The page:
6. A solid-state image sensing device comprising:
a substrate;
an array of rows and columns of picture elements on said substrate;
a charge transfer section extending in a first direction, and being associated with the columns of said picture elements, said charge transfer section including spaced-apart charge transfer channel regions in said substrate, and insulated charge transfer electrodes overlying said channel regions;
separation means for electrically separating adjacent channel regions, said separation means including a plurality of insulated conductive layers above the surface of said substrate, each of said insulated conductive layers overlying a substrate region defined between adjacent ones of said channel regions, and underlying said elongate conductive layers;
a plurality of elongate conductive layers insulatively overlying said charge transfer electrodes;
a plurality of contacts causing said charge transfer electrodes and said elongate conductive layers to be connected to each other; and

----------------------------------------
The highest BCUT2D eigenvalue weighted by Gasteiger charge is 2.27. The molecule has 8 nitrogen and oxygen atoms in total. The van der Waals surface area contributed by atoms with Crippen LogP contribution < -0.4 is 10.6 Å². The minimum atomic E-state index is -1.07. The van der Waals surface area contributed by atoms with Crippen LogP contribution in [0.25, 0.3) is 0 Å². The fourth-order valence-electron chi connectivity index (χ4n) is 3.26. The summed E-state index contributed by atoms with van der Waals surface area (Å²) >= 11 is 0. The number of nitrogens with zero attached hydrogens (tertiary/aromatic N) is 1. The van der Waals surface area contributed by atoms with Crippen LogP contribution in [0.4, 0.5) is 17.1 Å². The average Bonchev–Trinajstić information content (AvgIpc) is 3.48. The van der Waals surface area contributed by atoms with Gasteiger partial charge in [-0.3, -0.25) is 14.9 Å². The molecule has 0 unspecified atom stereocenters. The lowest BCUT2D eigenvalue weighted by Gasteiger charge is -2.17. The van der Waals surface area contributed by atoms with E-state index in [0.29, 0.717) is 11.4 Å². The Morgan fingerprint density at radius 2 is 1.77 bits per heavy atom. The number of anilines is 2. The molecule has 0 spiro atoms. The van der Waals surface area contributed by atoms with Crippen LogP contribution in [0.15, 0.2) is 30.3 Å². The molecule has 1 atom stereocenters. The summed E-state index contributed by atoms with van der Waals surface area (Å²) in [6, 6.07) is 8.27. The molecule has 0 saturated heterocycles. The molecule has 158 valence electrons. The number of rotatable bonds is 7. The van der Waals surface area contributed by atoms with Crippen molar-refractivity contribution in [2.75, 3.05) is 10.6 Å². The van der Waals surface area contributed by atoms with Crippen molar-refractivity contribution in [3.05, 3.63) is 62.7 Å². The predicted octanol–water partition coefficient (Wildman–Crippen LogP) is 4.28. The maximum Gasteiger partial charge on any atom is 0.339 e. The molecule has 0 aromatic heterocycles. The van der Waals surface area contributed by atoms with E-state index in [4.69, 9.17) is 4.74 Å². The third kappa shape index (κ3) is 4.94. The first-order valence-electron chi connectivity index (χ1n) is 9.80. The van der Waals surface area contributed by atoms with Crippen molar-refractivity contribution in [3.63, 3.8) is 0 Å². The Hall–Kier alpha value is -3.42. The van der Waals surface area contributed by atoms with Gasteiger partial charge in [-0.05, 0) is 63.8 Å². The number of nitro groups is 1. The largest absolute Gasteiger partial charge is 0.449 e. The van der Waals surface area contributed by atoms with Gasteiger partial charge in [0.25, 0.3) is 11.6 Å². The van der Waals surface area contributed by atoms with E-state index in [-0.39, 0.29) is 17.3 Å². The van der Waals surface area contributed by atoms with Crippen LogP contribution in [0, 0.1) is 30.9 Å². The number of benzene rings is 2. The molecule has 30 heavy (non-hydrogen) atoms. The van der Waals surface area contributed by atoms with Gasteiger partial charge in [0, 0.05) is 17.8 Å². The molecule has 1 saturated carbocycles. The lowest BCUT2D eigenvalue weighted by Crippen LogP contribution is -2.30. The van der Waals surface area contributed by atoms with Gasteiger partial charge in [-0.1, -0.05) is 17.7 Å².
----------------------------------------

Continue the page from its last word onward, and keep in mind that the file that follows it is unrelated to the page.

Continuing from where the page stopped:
said contacts being distributed so that said contacts are positioned exclusively above only said separation means or regions between channel regions and picture elements in a direction parallel to a charge transfer direction and prevented from positioning above said channel regions.
Description
BACKGROUND OF THE INVENTION

1. Field of the Invention

The present invention relates in general to solid-state image sensing devices, and in more particular to solid-state imagers for use in television cameras of higher resolution. More specifically, the invention relates to charge coupled device (CCD) image sensors preferably employed in highly advanced television image pickup systems, including a simultaneous all-pixel read system (called the "progressive scanning" system), an enhanced vertical definition system known as "EVS," or the like.

2. Description of the Related Art